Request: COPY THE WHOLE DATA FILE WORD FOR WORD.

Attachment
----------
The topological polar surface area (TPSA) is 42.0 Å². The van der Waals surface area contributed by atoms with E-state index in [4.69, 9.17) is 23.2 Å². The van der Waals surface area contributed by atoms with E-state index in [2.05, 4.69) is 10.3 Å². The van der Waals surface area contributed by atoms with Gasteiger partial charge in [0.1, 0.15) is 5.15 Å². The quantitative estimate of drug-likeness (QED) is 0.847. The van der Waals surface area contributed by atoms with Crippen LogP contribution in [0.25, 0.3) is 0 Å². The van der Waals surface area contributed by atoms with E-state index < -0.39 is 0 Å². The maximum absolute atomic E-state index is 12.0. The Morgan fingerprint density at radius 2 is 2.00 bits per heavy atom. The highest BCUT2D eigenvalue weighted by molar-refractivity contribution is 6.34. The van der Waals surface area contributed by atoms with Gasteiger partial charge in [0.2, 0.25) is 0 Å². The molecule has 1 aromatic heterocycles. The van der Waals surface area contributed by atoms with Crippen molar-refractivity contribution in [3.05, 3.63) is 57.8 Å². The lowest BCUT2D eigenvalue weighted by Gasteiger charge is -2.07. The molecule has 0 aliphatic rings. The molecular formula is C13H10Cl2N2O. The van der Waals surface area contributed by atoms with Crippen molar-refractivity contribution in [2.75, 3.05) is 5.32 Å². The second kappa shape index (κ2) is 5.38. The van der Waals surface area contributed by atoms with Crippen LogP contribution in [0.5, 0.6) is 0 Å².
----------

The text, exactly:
The topological polar surface area (TPSA) is 42.0 Å². The van der Waals surface area contributed by atoms with E-state index in [4.69, 9.17) is 23.2 Å². The van der Waals surface area contributed by atoms with E-state index in [2.05, 4.69) is 10.3 Å². The van der Waals surface area contributed by atoms with Gasteiger partial charge in [0.1, 0.15) is 5.15 Å². The quantitative estimate of drug-likeness (QED) is 0.847. The van der Waals surface area contributed by atoms with Crippen LogP contribution in [0.25, 0.3) is 0 Å². The van der Waals surface area contributed by atoms with E-state index < -0.39 is 0 Å². The maximum absolute atomic E-state index is 12.0. The Morgan fingerprint density at radius 2 is 2.00 bits per heavy atom. The highest BCUT2D eigenvalue weighted by molar-refractivity contribution is 6.34. The van der Waals surface area contributed by atoms with Gasteiger partial charge in [0.2, 0.25) is 0 Å². The molecule has 1 aromatic heterocycles. The van der Waals surface area contributed by atoms with Crippen molar-refractivity contribution in [3.05, 3.63) is 57.8 Å². The lowest BCUT2D eigenvalue weighted by Gasteiger charge is -2.07. The molecule has 0 aliphatic rings. The molecular formula is C13H10Cl2N2O. The van der Waals surface area contributed by atoms with Crippen molar-refractivity contribution in [2.75, 3.05) is 5.32 Å². The second kappa shape index (κ2) is 5.38. The van der Waals surface area contributed by atoms with Crippen LogP contribution in [0.5, 0.6) is 0 Å².